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Taxi Driver

An old-school cabbie checks reaction to the changes from behind the wheel.

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It is a guilty pleasure, i confess, startling the man in the front seat by telling him I once piloted a yellow cab down these mean streets. In the early seventies, taxi driving was considered an acceptable way for a fledgling New York bohemian to earn $175 a week. Now, outside of relentlessly anachronistic Hollywood movies, people who look like me (i.e., white people) do not drive cabs.

Hearing my old-school cab sagas, the present-day internationalist driver is most amazed by the price of a rattling 1974 Checker trip. “Sixty-five cents at the drop, a dime flip every sixth of a mile. Two fifty was a nice ride.” Now, with the May 3 fare increase, it’ll be $2.50 the instant the passenger’s butt touches the seat.

Once upon a time, if a big issue in cab-dom arose, you could check the chatter at the Belmore Cafeteria, a cavernous dispenser of corned beef and other forms of dishealth at 28th Street and Park Avenue. In those Runyonesque precincts, an earlier wave of immigrant driver-raconteurs—Irish, Italian, and Jewish—held forth. They would have eyeballed the fare-rise plan and made perfectly clear how, when all’s said and done, it’s just another way to screw the hardworking taxi man.

Be he from India, Haiti, or Tajikistan, the current driver has inherited his predecessors’ flinty fatalism. “They say it will help pay for gas, but gas is only a few dollars,” says Rachdi Beryoundi, driver of cab No. 4K21. Born in France and brought up in Morocco, Beryoundi expects little from the fare raises: “I lease this cab for $475 for six days. The owners will raise that $25 a day, at least. Then it is $600 to $650. Where is my profit? Sometimes I work all day and make nothing. This stupid taxi is my life.”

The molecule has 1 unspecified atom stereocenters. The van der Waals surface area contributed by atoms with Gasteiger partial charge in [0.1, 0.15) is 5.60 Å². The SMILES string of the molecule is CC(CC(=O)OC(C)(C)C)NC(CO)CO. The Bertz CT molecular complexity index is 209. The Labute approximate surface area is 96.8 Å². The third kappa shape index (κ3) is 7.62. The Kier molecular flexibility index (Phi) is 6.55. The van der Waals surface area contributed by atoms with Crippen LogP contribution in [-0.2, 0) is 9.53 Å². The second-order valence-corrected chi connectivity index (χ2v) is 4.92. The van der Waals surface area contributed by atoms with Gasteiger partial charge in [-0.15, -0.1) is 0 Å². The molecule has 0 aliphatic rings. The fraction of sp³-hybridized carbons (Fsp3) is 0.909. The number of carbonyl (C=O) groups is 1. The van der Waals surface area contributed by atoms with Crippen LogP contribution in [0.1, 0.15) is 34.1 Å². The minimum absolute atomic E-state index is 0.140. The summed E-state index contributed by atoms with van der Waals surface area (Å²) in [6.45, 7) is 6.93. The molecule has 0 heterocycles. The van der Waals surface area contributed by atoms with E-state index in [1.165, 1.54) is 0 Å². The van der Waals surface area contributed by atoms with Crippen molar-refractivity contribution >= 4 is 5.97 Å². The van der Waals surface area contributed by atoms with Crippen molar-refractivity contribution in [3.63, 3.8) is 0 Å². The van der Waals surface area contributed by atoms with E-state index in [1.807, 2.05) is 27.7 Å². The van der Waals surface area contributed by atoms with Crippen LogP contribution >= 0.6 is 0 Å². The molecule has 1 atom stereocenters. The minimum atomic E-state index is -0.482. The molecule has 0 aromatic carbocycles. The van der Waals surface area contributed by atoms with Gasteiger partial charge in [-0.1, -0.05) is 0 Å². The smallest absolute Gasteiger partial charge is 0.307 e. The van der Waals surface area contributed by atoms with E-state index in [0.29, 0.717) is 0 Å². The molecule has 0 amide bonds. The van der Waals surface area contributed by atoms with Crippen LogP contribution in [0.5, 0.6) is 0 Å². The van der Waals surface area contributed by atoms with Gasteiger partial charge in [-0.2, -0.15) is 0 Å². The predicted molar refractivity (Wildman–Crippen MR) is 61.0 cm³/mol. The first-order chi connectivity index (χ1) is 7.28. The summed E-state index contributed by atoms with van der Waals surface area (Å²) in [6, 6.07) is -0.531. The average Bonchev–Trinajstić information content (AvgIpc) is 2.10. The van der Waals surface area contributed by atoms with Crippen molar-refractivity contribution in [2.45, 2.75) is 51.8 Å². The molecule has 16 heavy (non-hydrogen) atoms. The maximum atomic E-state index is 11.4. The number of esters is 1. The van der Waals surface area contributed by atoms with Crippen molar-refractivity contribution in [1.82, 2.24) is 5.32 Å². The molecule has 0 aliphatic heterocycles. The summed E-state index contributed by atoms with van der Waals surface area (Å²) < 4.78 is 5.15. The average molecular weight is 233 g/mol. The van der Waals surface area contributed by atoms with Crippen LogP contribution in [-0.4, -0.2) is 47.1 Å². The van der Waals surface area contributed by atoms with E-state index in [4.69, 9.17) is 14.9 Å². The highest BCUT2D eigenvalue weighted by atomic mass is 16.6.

This was the general sentiment among cabbies I talked to: Money will be made, but most of it will go into the pockets of the cab owners, who control the (near) priceless medallions and hand out the despised leases. Hussein Mosharoff (medallion No. 8Y79) is so sure the raise won’t help, he is “boycotting thinking” about the May 3 start date. “I don’t want to expect what I’m not going to get,” says the Bangladeshi, a computer-science student at Brooklyn College. Unhappy with the “lack of respect” many New Yorkers extend to “the new-immigrant driver,” Mosharoff is surprised to learn that cabbies once drove without leases.

“Yeah,” I say, “we just showed up at the garage, got the car, and at the end of the shift, the owners took 50 percent of what was booked on the meter.”

A quick study, Mosharoff says, “But if you don’t put on the meter, there is no 50 percent for them to take.”

“Right! You got it!”

At the Ronart cab garage, near Queens Plaza, where men from every continent mill around taxis, the fare hike brings a mixed response. Dominic, a roundish, voluble thirteen-year cab vet from Accra, Ghana, worries about the rise of credit-card use. “Five percent, that’s what they charge for using cards,” says Dominic. “Where will that come from? Not the passenger.” Kamal, a weary-looking university grad from Dhaka, Bangladesh, figures he might make $15 extra a day. Truth be told, he’d rather quit. But “the only skill I have is my knowledge of the streets of New York.”

The Belmore is long gone, but the driver hangout remains, however ethnically fractured. Latin drivers linger at Pollos a la Brasa Mario on 81st Street and Roosevelt Avenue. Egyptian hacks stop on Steinway Street for cardamom coffee and Al-Jazeera on the big screen.

But the real cabbie hangout now is the mosque, places like Madina Masjid at First Avenue and 11th Street. The way they once lined up outside the Belmore, cabs are parked up and down the street, the drivers stopping in at prayer call. Whether the rate hikes are discussed inside those walls is not known.

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